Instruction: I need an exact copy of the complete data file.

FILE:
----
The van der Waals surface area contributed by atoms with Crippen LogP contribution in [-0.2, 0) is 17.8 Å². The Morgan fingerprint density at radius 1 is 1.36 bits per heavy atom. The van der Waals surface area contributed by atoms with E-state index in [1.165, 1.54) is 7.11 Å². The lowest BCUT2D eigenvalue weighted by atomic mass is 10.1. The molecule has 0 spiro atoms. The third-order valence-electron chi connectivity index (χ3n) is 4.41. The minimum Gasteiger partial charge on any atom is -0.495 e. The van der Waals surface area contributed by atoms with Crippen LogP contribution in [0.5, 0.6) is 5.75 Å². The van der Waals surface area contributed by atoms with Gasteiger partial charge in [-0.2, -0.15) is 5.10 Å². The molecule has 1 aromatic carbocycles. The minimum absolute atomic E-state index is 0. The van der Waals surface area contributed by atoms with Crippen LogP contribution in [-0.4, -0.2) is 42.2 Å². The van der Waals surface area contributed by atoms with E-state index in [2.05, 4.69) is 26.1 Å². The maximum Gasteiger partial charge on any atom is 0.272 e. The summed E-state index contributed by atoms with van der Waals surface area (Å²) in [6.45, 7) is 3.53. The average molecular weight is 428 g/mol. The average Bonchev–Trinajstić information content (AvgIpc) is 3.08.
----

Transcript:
The van der Waals surface area contributed by atoms with Crippen LogP contribution in [-0.2, 0) is 17.8 Å². The Morgan fingerprint density at radius 1 is 1.36 bits per heavy atom. The van der Waals surface area contributed by atoms with E-state index in [1.165, 1.54) is 7.11 Å². The lowest BCUT2D eigenvalue weighted by atomic mass is 10.1. The molecule has 0 spiro atoms. The third-order valence-electron chi connectivity index (χ3n) is 4.41. The minimum Gasteiger partial charge on any atom is -0.495 e. The van der Waals surface area contributed by atoms with Crippen LogP contribution in [0.5, 0.6) is 5.75 Å². The van der Waals surface area contributed by atoms with Gasteiger partial charge in [-0.2, -0.15) is 5.10 Å². The molecule has 1 aromatic carbocycles. The minimum absolute atomic E-state index is 0. The van der Waals surface area contributed by atoms with Crippen LogP contribution in [-0.4, -0.2) is 42.2 Å². The van der Waals surface area contributed by atoms with E-state index in [2.05, 4.69) is 26.1 Å². The maximum Gasteiger partial charge on any atom is 0.272 e. The summed E-state index contributed by atoms with van der Waals surface area (Å²) in [6.45, 7) is 3.53. The average molecular weight is 428 g/mol. The average Bonchev–Trinajstić information content (AvgIpc) is 3.08.